Dents are usually hemispherical in shape, however, dents caused by mechanical impact such as construction equipment can create a V-groove or gouge across the pipe. These kinds of deformations are referred to as dents with stress concentrators. They pose a greater hazard to the integrity of the pipe than smooth, hemispherically-shaped dents.
A gouge is created when metal is removed from the pipe wall through mechanical means. This usually happens when the teeth of a back hoe scrape across the pipe. The sharp edges of the gouge act as stress concentrators and pose a threat to the integrity of the pipe.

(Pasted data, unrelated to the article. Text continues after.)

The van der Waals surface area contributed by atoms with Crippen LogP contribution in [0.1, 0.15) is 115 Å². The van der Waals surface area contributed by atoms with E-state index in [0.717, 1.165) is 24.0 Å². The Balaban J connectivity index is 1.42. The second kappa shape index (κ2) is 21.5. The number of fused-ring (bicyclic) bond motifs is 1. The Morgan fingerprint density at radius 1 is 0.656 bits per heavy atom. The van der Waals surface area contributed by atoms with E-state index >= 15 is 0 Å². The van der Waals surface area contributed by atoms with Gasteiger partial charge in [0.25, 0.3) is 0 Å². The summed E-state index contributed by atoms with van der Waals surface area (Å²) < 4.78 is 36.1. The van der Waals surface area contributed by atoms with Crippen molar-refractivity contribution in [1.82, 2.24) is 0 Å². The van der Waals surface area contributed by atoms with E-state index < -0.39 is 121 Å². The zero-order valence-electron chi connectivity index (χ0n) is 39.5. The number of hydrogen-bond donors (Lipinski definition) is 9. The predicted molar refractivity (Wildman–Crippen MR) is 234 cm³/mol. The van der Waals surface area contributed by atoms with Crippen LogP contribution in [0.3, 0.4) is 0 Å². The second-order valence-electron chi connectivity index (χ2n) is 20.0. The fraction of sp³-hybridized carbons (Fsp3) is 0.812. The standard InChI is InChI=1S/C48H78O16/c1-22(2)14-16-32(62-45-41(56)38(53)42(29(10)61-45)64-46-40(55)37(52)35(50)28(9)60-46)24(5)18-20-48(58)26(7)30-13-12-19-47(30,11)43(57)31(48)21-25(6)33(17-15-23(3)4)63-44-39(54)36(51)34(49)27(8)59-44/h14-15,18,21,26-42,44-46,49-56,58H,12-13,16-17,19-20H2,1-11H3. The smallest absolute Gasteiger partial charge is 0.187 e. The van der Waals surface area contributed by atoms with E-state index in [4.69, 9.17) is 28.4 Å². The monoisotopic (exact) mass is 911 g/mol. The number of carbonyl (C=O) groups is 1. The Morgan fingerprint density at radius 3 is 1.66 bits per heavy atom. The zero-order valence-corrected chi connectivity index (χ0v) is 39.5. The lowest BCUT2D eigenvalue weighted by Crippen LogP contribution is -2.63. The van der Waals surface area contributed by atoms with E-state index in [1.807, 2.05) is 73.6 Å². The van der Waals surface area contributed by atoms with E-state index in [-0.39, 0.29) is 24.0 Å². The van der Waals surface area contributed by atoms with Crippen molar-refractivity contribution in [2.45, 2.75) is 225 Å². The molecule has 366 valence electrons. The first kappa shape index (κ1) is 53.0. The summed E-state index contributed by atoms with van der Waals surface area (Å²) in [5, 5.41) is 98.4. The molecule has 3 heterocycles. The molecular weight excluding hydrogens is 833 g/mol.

When mechanical damage to the pipe occurs, the pipe coating is usually damaged as a result. This in turn can increase the likelihood that corrosion of the pipeline will occur.
Dents or deformations of the pipeline can be found through the use of in-line inspection tools that specifically detect geometry defects. Pipeline operators usually have damage prevention programs in place to help prevent mechanical damage to their pipelines. Components of damage prevention programs include:
- education of the public, and excavators, on the dangers of digging near a pipeline without prior notification;
- clearly marking the pipeline; and
- inspections of pipeline right-of-ways.
A crack is defined as a “stress-induced separation of the metal”. If you could see a magnification of a cross-section of pipe, you would see that the metal is composed of granules. The manufacturing process results in a strong bond between these granules; however, conditions can occur that result in these granules separating, causing a crack.